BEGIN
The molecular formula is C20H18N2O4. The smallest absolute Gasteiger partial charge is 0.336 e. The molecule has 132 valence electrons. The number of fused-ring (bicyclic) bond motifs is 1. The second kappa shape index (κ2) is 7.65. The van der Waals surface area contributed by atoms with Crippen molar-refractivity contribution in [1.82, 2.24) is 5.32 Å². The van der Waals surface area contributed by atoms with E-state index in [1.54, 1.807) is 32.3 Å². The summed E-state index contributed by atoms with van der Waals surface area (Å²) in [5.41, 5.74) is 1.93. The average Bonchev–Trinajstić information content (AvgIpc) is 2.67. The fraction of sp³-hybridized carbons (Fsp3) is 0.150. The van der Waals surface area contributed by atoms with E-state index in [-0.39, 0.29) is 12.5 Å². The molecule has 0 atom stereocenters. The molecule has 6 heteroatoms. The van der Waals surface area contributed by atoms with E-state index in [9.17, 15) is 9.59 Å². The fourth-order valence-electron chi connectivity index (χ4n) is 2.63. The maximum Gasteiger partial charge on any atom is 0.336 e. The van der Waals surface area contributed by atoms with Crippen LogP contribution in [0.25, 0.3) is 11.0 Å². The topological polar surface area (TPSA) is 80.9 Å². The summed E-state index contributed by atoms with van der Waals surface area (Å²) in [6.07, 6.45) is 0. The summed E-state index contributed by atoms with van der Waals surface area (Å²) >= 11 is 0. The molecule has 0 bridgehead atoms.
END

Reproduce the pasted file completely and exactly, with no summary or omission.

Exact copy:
The molecular formula is C20H18N2O4. The smallest absolute Gasteiger partial charge is 0.336 e. The molecule has 132 valence electrons. The number of fused-ring (bicyclic) bond motifs is 1. The second kappa shape index (κ2) is 7.65. The van der Waals surface area contributed by atoms with Crippen molar-refractivity contribution in [1.82, 2.24) is 5.32 Å². The van der Waals surface area contributed by atoms with E-state index in [1.54, 1.807) is 32.3 Å². The summed E-state index contributed by atoms with van der Waals surface area (Å²) in [5.41, 5.74) is 1.93. The average Bonchev–Trinajstić information content (AvgIpc) is 2.67. The fraction of sp³-hybridized carbons (Fsp3) is 0.150. The van der Waals surface area contributed by atoms with E-state index in [-0.39, 0.29) is 12.5 Å². The molecule has 0 atom stereocenters. The molecule has 6 heteroatoms. The van der Waals surface area contributed by atoms with E-state index in [9.17, 15) is 9.59 Å². The fourth-order valence-electron chi connectivity index (χ4n) is 2.63. The maximum Gasteiger partial charge on any atom is 0.336 e. The van der Waals surface area contributed by atoms with Crippen LogP contribution in [0.25, 0.3) is 11.0 Å². The topological polar surface area (TPSA) is 80.9 Å². The summed E-state index contributed by atoms with van der Waals surface area (Å²) in [6.07, 6.45) is 0. The summed E-state index contributed by atoms with van der Waals surface area (Å²) >= 11 is 0. The molecule has 0 bridgehead atoms.